Horns and Simple Plan? I never thought that possible, but I Don’t Wanna Be Sad (which was first released when I was on my honeymoon last September) brought a completely different feel to a Simple Plan song. The band is well known for their heavy (theme wise) songs being catchy and poppy and fun. This offering was no different, except that it is very different. I loved it from the first listen, especially as I’d been feeling a bit down at the time.
P.S. I Hate You. I don’t think I’ve ever hated anyone…so my thoughts on this song are purely about the music itself. This song is another quintessential Simple Plan track, in its barest form. Enough said.
I don’t cry when listening to Simple Plan songs. Not ever. Not until now. Problem Child broke something inside of me. I don’t even know what it is really. Is it the heartfelt lyrics? Is it the actual chords and melody of the chorus? Is it the piano in the instrumental and Jeff’s solo? Or is it the fact that even though I love my parents and they brought me up well, and I’ve reached a place where I know they’re proud of my achievements, there are moments where I felt I disappointed them and could’ve done a lot better? Whatever it is, the song has made me emotional every listen. Every single time. (Oh, and the key change in this song was well done.)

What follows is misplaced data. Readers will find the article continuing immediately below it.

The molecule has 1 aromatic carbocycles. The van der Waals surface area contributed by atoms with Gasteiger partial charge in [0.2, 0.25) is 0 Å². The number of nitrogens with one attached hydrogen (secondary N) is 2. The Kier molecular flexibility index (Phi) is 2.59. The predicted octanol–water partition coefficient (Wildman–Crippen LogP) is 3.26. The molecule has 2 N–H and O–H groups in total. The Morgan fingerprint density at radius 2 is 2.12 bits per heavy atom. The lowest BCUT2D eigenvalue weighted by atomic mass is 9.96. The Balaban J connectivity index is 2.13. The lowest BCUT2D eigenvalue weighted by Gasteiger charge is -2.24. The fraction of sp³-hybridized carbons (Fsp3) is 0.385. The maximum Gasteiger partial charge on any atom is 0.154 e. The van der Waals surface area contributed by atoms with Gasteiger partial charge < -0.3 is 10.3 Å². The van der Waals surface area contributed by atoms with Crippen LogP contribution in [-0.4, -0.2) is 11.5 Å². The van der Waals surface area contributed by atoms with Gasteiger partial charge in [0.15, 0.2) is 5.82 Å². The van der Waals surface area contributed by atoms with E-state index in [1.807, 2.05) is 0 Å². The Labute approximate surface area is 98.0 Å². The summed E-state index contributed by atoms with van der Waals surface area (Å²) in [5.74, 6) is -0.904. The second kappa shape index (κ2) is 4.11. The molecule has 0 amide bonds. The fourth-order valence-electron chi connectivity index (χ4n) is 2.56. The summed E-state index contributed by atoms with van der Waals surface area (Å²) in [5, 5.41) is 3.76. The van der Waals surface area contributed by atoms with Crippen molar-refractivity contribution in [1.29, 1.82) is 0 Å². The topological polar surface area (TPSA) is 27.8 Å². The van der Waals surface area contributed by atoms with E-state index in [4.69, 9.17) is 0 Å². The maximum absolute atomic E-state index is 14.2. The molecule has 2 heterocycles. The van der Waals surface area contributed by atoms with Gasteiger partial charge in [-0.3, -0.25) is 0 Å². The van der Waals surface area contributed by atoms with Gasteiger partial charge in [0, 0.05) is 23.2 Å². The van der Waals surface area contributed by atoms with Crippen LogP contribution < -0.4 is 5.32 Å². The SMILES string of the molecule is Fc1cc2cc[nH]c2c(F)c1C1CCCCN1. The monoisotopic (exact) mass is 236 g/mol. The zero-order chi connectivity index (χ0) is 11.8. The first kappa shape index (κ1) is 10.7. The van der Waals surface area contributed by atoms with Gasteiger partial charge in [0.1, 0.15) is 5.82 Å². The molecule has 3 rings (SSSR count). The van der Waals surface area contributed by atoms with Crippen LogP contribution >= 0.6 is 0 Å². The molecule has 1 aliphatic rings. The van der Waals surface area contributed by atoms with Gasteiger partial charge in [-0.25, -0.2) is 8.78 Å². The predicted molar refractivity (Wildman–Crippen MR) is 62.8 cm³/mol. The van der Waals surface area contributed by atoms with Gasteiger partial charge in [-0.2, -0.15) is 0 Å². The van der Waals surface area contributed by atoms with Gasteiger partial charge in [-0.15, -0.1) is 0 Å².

The final track on the album, I Dream About You, is nothing like any other song the band has ever written. From the opening notes, and Pierre’s vocals to Juliet Simms sultry tones, to the strings this song has a dreamlike quality that may not appeal to everyone but has captured my heart. This song is pure art, no mistake and I love that the band were brave enough to put this on the album, as the final song no less. It really rounds out the album and leaves a lasting impression long after the final note has ended.
Bear in mind that these are just my opinions, you may disagree with me and that’s fine, but to sum up what I’ve said here, this album is full of diverse songs that bring a fresh new sound to the music landscape. However, at the same time remind us of where Simple Plan have come from, the pop punk arena of the late 90s/early noughties, and they haven’t forgotten that either.
I’d hazard to say this so early on, but I believe this is the best album Simple Plan has released and that’s saying something since I’ve always placed SNGA on that pedestal.
I give this album 9/10 – for diversity and reminding us of their roots
Best tracks: I Dream About You, Opinion Overload, Problem Child, Boom!, Singing in the Rain
Weakest track: Everything Sucks